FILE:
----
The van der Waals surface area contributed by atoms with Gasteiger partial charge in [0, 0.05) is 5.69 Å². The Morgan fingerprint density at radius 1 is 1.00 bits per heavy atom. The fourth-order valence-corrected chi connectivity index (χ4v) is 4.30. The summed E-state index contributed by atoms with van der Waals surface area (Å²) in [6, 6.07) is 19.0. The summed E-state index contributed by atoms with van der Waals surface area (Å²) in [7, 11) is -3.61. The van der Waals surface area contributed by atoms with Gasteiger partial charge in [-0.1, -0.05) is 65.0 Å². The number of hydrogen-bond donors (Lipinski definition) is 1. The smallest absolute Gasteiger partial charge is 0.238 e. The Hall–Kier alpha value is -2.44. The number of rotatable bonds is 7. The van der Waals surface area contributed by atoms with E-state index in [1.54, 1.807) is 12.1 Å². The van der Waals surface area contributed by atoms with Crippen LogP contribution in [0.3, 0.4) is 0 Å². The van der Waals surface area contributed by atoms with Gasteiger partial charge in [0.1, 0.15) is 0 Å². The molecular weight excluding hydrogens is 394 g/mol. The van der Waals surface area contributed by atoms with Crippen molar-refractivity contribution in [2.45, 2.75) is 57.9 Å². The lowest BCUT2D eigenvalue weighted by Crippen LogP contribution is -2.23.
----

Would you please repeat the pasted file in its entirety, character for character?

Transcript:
The van der Waals surface area contributed by atoms with Gasteiger partial charge in [0, 0.05) is 5.69 Å². The Morgan fingerprint density at radius 1 is 1.00 bits per heavy atom. The fourth-order valence-corrected chi connectivity index (χ4v) is 4.30. The summed E-state index contributed by atoms with van der Waals surface area (Å²) in [6, 6.07) is 19.0. The summed E-state index contributed by atoms with van der Waals surface area (Å²) in [7, 11) is -3.61. The van der Waals surface area contributed by atoms with Gasteiger partial charge in [-0.1, -0.05) is 65.0 Å². The number of hydrogen-bond donors (Lipinski definition) is 1. The smallest absolute Gasteiger partial charge is 0.238 e. The Hall–Kier alpha value is -2.44. The number of rotatable bonds is 7. The van der Waals surface area contributed by atoms with E-state index in [1.54, 1.807) is 12.1 Å². The van der Waals surface area contributed by atoms with Crippen LogP contribution in [0.3, 0.4) is 0 Å². The van der Waals surface area contributed by atoms with Gasteiger partial charge in [0.1, 0.15) is 0 Å². The molecular weight excluding hydrogens is 394 g/mol. The van der Waals surface area contributed by atoms with Crippen molar-refractivity contribution in [2.45, 2.75) is 57.9 Å². The lowest BCUT2D eigenvalue weighted by Crippen LogP contribution is -2.23.